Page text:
No treatments or vaccines exist for Chikungunya and other disease-causing alphaviruses, all of which are mosquito-borne. The RNA genome of alphaviruses must be selectively packaged so it can be successfully transmitted into host cells. A paper published online on September 17 in Nature Communications by Margaret Kielian, Ph.D., and colleagues describes the likely mechanism by which alphavirus capsid proteins package the viral RNA.
Dr. Kielian and colleagues studied Semliki Forest virus (SFV), an alphavirus that is closely related to Chikungunya virus but does not cause serious disease in people. The researchers scanned the entire RNA genome at various stages of virus assembly to find sites where the virus RNA genome binds with viral capsid proteins. Interestingly, although binding sites changed as virus assembly proceeded, the RNA genome was found to have a single preferential binding site for capsid protein at all stages. This binding site also supported specific assembly of the viral nucleocapsid in vitro. These results challenge the current model of RNA genome packaging in alphaviruses and provide a mechanism of RNA genome assembly at key stages of viral growth.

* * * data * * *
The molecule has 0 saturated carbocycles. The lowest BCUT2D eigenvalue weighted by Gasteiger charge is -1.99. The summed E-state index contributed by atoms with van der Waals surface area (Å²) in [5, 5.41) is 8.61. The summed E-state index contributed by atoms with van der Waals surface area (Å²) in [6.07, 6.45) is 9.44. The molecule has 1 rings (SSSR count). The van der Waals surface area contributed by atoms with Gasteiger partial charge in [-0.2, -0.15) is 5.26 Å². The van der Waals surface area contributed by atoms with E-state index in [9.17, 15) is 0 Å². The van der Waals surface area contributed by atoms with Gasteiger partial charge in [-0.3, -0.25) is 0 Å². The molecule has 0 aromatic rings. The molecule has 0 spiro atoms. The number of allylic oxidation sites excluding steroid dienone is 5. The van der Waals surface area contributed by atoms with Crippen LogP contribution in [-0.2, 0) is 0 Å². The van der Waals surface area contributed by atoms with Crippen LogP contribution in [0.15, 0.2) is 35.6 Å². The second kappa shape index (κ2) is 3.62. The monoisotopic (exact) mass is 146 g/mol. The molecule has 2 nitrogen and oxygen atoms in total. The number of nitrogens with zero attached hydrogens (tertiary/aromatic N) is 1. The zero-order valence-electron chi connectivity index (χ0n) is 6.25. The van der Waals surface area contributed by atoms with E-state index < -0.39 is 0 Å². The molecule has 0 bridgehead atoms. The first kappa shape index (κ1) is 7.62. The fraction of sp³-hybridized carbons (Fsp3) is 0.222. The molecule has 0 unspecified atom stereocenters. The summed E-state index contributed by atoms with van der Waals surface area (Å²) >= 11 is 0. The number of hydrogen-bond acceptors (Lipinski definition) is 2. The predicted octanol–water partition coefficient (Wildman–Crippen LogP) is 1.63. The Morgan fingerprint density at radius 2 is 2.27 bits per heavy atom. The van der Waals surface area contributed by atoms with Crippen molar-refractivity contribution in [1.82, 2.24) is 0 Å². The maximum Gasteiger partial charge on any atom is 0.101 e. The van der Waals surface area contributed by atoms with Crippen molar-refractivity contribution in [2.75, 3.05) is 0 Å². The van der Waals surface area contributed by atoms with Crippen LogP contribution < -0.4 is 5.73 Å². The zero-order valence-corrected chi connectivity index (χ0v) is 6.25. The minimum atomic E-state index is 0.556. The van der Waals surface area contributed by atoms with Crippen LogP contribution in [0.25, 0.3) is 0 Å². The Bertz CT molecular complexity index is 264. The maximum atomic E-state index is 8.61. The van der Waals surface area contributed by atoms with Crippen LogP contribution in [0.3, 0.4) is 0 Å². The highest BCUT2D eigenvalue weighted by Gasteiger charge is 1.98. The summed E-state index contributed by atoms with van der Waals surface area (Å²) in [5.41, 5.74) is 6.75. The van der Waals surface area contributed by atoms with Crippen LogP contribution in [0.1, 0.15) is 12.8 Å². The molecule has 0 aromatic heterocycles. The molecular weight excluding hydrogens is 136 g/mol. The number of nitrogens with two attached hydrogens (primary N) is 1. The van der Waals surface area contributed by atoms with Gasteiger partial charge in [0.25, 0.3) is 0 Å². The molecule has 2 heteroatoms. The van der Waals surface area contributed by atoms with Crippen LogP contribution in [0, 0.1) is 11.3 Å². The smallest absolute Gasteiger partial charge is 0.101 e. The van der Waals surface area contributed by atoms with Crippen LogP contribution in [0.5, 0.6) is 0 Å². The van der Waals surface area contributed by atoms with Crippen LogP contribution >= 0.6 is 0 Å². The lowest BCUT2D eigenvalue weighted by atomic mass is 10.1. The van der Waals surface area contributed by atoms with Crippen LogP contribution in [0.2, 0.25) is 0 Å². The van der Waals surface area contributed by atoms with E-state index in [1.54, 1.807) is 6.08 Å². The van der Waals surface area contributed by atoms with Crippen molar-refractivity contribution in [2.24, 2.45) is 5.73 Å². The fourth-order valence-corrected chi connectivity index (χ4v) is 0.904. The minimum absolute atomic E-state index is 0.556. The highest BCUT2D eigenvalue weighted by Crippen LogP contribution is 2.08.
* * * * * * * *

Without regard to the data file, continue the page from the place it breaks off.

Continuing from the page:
Dr. Kielian is professor of cell biology and the Samuel H. Golding Chair in Microbiology at Einstein. First author, Rebecca Brown, Ph.D., is a postdoctoral fellow in the Kielian laboratory. Collaborators on the project were Markus Hafner, Ph.D., and Dimitrios Anastasakis, Ph.D., of the National Institutes of Health.
Posted on: Wednesday, October 21, 2020